My next suggestion, and I still do this too at the age of 5.5, is to make sure there are lots of physical high-sensory activities at home. Let her play with a big bowl, a bunch of rice, and measuring cups. Fill the sink with sudsy water to play with. Finger paints. Anything that involves lots of touch and feeling. That really helps my daughter. Any toys that involve lots of very physical hands-on touching help. Different textures and squishy gooey stuff is good. A little bread dough is good too. Or play dough type stuff.

That's all I've got based soley on what's helped with my daughter. But truly she still wakes up running and runs pretty constantly till she goes to bed. And talks. Every second. If she can't think of something to say, she'll start singing. Her voice is a constant. It does somehow makes her mood more manageable or something if I do the above two things.
If I could hug you through the screen I would. I went out and got rice...brown and white. 4lbs total. I poured it all in our big silver bowl and handed her small cups, big cups, spoons you name it...I'll be (UA Violation) if she didn't sit and play with that for 2 hours.....calmly.....sorting, feeding it to her animals whose mouths opened (stuffed/wooden), making all kinds of food, stirring. I layed out her only playsilk (30x30) and set everything on top of it. The only "rule" was she had to keep the rice on the silk if she would....IT WAS AMAZING. She had a blast!!! I had 2 hours where I didn't now what to do with myself. I nursed the baby without interruption, and then just sat on the sofa observing....the giggles, the this is so fun coming from her mouth....Speechless and wondering why I didn't think of it before...Who would've thought that 4lbs of rice could work such miracles? She wanted to play with it the next day but I didn't want it to lose it's magic so I let her take a super long bubble bath with the cups and such for the rice....WOW.....Why didn't I join up here sooner and post this last year?????? to you.....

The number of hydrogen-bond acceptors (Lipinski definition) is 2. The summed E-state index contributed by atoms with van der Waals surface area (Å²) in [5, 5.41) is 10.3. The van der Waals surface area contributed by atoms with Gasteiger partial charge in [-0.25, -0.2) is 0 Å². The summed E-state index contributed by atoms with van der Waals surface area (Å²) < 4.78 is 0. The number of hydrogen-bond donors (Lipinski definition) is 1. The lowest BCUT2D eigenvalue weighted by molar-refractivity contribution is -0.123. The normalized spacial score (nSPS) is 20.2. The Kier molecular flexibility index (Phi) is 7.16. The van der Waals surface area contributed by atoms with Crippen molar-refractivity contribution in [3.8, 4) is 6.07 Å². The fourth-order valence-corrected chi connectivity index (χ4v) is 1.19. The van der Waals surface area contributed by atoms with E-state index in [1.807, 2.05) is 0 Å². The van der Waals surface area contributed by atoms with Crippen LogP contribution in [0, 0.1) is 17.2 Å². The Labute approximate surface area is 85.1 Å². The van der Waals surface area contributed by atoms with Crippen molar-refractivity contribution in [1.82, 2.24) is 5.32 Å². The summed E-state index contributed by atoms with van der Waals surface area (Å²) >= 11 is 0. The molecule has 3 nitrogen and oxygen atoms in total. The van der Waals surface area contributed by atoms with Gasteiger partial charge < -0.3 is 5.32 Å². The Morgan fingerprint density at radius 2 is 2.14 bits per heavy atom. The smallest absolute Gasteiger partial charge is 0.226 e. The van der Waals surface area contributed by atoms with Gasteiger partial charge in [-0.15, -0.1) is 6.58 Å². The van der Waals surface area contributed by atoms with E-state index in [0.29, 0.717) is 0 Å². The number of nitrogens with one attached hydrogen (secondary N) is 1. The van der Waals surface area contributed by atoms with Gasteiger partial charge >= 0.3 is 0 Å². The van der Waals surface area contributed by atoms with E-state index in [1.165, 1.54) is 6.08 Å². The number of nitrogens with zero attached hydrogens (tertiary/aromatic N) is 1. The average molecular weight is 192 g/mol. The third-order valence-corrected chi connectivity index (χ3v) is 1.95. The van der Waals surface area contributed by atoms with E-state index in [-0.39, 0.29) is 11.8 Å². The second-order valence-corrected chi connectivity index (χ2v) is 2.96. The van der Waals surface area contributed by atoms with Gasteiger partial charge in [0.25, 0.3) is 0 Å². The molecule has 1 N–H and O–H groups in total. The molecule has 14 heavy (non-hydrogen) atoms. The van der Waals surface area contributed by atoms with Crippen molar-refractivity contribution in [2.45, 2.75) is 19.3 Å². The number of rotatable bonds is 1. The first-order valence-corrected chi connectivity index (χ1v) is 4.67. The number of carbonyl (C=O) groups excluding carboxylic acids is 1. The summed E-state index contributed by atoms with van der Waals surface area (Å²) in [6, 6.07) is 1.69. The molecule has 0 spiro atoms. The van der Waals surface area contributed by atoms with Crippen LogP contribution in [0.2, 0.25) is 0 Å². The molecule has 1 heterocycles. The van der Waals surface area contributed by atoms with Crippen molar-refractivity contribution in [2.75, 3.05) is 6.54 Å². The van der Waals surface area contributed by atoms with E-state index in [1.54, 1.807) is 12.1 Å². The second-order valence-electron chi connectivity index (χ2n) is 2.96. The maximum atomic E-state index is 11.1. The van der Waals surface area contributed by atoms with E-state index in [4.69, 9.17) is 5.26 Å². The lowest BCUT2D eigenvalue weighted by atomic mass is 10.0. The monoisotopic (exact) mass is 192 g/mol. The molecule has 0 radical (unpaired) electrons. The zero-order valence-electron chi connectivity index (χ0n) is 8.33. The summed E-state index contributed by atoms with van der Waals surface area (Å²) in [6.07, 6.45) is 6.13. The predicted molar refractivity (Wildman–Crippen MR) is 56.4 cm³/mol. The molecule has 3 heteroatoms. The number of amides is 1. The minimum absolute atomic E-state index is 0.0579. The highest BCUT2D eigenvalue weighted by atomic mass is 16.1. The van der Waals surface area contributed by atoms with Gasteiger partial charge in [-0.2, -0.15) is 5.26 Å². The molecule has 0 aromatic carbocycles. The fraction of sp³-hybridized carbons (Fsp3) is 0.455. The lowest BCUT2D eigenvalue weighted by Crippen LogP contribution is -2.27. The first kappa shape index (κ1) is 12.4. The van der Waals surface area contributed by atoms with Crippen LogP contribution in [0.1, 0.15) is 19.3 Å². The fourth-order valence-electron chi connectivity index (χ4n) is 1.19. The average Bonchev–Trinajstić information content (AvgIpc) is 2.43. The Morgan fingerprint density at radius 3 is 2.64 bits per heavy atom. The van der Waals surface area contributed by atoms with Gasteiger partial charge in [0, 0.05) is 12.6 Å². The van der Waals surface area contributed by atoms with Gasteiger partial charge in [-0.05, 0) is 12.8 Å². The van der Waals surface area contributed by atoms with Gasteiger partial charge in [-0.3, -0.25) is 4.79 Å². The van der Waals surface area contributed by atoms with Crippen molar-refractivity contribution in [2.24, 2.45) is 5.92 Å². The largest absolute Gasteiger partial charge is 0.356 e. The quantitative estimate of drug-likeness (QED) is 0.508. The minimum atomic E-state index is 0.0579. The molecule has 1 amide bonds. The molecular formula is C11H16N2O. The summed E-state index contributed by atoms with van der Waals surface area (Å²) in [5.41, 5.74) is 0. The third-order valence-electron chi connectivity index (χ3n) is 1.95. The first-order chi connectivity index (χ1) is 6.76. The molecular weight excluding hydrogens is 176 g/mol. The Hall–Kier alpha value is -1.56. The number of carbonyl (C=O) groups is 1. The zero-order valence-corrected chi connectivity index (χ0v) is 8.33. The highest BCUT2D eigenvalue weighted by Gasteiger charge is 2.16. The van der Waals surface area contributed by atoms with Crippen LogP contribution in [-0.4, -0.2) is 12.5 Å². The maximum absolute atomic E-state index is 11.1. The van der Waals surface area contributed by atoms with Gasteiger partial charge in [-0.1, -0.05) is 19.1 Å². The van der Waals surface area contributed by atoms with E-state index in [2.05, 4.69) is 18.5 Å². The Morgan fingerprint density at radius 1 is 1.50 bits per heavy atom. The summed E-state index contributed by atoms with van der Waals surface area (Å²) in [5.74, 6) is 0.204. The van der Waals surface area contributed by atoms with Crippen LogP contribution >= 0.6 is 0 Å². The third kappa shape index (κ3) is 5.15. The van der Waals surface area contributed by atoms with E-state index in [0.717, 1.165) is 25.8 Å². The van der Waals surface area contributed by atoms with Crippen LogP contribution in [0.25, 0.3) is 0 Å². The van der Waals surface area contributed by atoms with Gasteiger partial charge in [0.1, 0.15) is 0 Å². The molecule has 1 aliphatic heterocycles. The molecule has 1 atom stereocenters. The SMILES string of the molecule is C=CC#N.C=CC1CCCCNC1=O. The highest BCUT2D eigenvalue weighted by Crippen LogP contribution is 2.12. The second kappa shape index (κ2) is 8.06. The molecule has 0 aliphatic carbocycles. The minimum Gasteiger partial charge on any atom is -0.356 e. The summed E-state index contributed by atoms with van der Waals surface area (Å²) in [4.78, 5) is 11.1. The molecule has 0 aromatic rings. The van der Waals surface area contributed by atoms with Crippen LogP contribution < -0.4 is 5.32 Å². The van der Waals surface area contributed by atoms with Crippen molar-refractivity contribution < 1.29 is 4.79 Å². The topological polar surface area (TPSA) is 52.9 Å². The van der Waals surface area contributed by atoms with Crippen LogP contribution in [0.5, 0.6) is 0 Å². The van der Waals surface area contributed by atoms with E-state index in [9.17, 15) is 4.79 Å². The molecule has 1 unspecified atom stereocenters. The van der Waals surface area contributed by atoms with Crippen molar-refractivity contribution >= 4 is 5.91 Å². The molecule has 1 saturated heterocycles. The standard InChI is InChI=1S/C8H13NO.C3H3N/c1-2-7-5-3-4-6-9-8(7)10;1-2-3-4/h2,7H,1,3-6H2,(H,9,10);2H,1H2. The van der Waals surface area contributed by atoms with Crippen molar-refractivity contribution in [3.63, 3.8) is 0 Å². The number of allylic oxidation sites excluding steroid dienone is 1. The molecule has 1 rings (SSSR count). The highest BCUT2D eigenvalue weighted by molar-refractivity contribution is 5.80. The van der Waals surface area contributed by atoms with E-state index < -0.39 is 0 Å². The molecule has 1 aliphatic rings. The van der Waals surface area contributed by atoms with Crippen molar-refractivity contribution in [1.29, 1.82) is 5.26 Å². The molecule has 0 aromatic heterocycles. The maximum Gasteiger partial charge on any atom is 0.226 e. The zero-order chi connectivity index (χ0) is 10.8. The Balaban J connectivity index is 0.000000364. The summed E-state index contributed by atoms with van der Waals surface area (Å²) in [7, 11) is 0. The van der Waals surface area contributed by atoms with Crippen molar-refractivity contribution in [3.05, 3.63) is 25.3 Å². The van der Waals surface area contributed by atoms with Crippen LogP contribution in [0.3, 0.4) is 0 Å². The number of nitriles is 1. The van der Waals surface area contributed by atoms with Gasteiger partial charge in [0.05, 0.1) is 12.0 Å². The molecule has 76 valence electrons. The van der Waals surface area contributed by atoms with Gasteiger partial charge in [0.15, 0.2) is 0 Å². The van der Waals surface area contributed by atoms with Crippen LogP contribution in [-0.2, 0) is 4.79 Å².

Quote:
Originally Posted by N2theWoods View Post